Note: This is how you write a note.

It can contain code blocks.

const s = "I'm in a code block";

Like that.

Discussion reference

This issue was resolved in https://github.com/mdn/content/issues/3483.

Definition lists

To create definition lists in MDN authors write a modified form of a GFM unordered list (<ul>). In this form:

  • The GFM <ul> contains any number of top-level GFM <li> elements.
  • Each of these top-level GFM <li> elements must contain, as its final element, one GFM <ul> element.
  • This final nested <ul> must contain a single GFM <li> element, whose text content must start with (a colon followed by a space). This element may contain block elements, including paragraphs, code blocks, embedded lists, and notes.

Each of these top-level GFM <li> elements will be transformed into a <dt>/<dd> pair, as follows:

  • The top-level GFM <li> element will be parsed as a GFM <li> element and its internal contents will comprise the contents of the <dt>, except for the final nested <ul>, which will not be included in the <dt>.
  • The <li> element in the final nested <ul> will be parsed as a GFM <li> element and its internal contents will comprise the contents of the <dd>, except for the leading , which will be discarded.
For example, this is a <dl>:
* term1
    * : My description of term1

* `term2`
    * : My description of term2

      It can have multiple paragraphs, and code blocks too:

      ```js
      const thing = 1;
      ```
In GFM/CommonMark, this would produce the following HTML:
<ul>
  <li>
    <p>term1</p>
    <ul>
      <li>: My description of term1</li>
    </ul>
  </li>
  <li>
    <p><code>term2</code></p>
    <ul>
      <li>
        <p>: My description of term2</p>
        <p>It can have multiple paragraphs, and code blocks too:</p>
        <pre>
          <code class="brush: js">const thing = 1;</code>
        </pre>
      </li>
    </ul>
  </li>
</ul>
On MDN, this would produce the following HTML:
<dl>
  <dt>
    <p>term1</p>
  </dt>
  <dd>My description of term1</dd>
  <dt>
    <p><code>term2</code></p>
  </dt>
  <dd>
    <p>My description of term2</p>
    <p>It can have multiple paragraphs, and code blocks too:</p>
    <pre>
       <code class="brush: js">const thing = 1;</code>
    </pre>
  </dd>
</dl>

Definition lists written using this syntax must consist of pairs of <dt>/<dd> elements. Using this syntax, it's not possible to write a list with more than one consecutive <dt> element or more than one consecutive <dd> element: the parser will treat this as an error. We expect almost all definition lists on MDN will work with this limitation, and for those that do not, authors can fall back to raw HTML.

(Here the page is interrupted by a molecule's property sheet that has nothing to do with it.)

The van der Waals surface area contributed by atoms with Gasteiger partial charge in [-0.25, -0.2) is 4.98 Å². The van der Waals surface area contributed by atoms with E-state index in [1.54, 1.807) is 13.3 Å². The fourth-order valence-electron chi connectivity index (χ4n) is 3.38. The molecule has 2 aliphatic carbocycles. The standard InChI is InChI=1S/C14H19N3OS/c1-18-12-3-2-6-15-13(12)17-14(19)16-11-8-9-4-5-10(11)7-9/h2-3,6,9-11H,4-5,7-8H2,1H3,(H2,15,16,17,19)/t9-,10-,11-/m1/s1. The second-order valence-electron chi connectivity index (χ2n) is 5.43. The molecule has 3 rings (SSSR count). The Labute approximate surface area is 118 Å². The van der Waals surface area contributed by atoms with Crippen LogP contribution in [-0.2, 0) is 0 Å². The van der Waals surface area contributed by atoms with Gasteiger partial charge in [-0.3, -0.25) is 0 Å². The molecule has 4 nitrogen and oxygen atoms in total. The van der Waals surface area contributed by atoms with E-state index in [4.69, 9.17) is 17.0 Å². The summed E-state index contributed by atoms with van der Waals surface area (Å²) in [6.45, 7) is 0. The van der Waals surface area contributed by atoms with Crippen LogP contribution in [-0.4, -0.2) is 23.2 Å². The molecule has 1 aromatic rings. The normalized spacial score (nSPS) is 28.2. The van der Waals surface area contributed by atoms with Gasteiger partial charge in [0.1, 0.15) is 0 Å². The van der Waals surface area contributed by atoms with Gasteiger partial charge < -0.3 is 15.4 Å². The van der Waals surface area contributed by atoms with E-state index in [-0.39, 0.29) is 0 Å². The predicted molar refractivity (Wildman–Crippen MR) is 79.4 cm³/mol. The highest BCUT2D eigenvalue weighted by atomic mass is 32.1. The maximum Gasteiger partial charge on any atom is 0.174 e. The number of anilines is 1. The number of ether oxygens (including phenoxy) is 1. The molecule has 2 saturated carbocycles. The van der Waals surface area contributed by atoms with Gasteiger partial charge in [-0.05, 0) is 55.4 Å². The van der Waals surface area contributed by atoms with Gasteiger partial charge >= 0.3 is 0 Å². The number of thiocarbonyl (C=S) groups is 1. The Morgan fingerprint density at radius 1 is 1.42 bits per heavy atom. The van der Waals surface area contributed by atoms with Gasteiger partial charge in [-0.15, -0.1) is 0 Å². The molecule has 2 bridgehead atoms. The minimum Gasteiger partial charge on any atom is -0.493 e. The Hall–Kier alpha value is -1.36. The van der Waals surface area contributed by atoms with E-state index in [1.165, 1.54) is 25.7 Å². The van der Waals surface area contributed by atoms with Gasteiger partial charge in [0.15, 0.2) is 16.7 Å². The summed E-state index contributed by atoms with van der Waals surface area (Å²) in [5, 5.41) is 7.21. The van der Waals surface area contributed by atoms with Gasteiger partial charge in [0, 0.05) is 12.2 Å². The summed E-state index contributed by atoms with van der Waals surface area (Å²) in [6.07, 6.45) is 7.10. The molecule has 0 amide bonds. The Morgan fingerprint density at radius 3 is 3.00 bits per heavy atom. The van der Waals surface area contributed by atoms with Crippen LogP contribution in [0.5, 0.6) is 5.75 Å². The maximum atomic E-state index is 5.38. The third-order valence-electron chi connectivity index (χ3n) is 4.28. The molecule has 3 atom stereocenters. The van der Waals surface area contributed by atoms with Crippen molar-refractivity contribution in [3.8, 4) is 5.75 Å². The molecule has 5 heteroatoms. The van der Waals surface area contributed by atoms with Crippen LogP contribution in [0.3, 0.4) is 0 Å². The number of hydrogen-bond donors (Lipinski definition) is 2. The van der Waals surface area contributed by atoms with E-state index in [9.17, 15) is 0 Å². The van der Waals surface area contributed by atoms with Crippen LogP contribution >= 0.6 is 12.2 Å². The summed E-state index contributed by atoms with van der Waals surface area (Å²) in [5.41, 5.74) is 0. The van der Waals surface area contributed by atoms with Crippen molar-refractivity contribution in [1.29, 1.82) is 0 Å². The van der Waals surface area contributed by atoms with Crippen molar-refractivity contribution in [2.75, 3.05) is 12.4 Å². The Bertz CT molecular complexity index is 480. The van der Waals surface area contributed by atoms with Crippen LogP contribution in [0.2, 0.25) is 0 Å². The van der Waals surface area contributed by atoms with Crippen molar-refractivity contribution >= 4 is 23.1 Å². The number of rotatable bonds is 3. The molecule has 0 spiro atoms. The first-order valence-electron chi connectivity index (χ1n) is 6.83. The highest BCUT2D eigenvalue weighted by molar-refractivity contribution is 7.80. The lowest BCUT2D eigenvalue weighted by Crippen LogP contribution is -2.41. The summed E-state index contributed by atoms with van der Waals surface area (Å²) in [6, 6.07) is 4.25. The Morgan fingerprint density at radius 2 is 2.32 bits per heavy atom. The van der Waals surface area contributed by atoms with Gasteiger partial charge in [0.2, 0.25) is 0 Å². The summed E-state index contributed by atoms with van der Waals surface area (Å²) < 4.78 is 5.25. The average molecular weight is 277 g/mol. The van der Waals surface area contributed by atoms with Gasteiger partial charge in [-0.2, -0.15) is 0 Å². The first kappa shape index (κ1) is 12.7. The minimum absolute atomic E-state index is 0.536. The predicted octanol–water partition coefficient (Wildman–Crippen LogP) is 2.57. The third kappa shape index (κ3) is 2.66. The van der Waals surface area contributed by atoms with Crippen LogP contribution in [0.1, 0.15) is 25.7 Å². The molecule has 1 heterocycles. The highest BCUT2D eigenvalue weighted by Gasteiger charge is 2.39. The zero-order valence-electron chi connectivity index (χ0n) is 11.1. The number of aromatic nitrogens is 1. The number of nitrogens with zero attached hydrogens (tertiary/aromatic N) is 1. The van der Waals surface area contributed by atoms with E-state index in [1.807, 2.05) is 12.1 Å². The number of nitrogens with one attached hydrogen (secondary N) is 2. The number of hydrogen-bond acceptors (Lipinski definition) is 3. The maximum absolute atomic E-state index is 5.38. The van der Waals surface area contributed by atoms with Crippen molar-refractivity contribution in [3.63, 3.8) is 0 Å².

As a workaround for cases where an author needs to associate multiple <dt> items with a single <dd>, consider providing them as a single <dt> that holds multiple terms, separated by commas, like this:

* `param1`, `param2`, `param3`
    * : My description of params 1, 2, and 3

The rationale for the syntax described here is that it works well enough with tools that expect CommonMark (for example, Prettier or GitHub previews) while being reasonably easy to write and to parse.

Discussion reference

This issue was resolved in https://github.com/mdn/content/issues/4367.

Tables

In GFM (but not CommonMark) there is a syntax for tables: https://github.github.com/gfm/#tables-extension-. We will make use of this but the GFM syntax only supports a subset of the features available in HTML.

So the general principle here is: authors should use the GFM Markdown syntax when they can, and fall back to raw HTML when they have to.

The main limitations of GFM table syntax are:

  • GFM tables must have a header row.
  • GFM tables may not have a header column.
  • GFM won't parse GFM block elements in table cells. For example, you can't have a list in a table cell.
  • GFM doesn't support any table elements beyond <table>, <tr>, and <th>, and <td>.
  • GFM doesn't support any table element attributes like colspan, rowspan, or scope.

If an author needs to use any of the unsupported features, they should write the table in HTML.

We don't recommend the general use of <caption> elements on tables, since that would also rule out the GFM syntax.

In GFM table syntax, authors can omit leading and trailing pipes for rows. MDN authors must include these pipes, for the sake of readability.

That is, MDN authors must use this style:

| Heading 1 | Heading 2 | Heading 3 |
|-----------|-----------|-----------|
| cell 1    | cell 2    | cell 3    |
| cell 4    | cell 5    | cell 6    |

and not this style:

Heading 1 | Heading 2 | Heading 3
 --- | --- | ---
cell 1    | cell 2    | cell 3
cell 4    | cell 5    | cell 6

Discussion reference

This issue was resolved in https://github.com/mdn/content/issues/4325.

Heading IDs

Live samples

Inline styles

Superscript and subscript

Writers will be able to use the HTML <sup>> and <sub> elements if necessary, but should use alternatives if possible. In particular:

  • For exponentiation, use the caret: 2^53.
  • For ordinal expressions like 1st, prefer words like "first".
  • For footnotes, don’t mark up the footnote references with, e.g., <sup>[1]</sup>; it’s unnecessary.

Discussion reference

This issue was resolved in https://github.com/mdn/content/issues/4578.

KumaScript

Writers will be able to include KumaScript macro calls in prose content:

The **`margin`** [CSS](https://developer.mozilla.org/en-US/docs/Web/CSS) property
sets the margin area on all four sides of an element. It is a shorthand for
{{cssxref("margin-top")}}, {{cssxref("margin-right")}}, {{cssxref("margin-bottom")}},
and {{cssxref("margin-left")}}.

{{EmbedInteractiveExample("pages/css/margin.html")}}

The top and bottom margins have no effect on replaced inline elements, such as
{{HTMLElement("span")}} or {{HTMLElement("code")}}.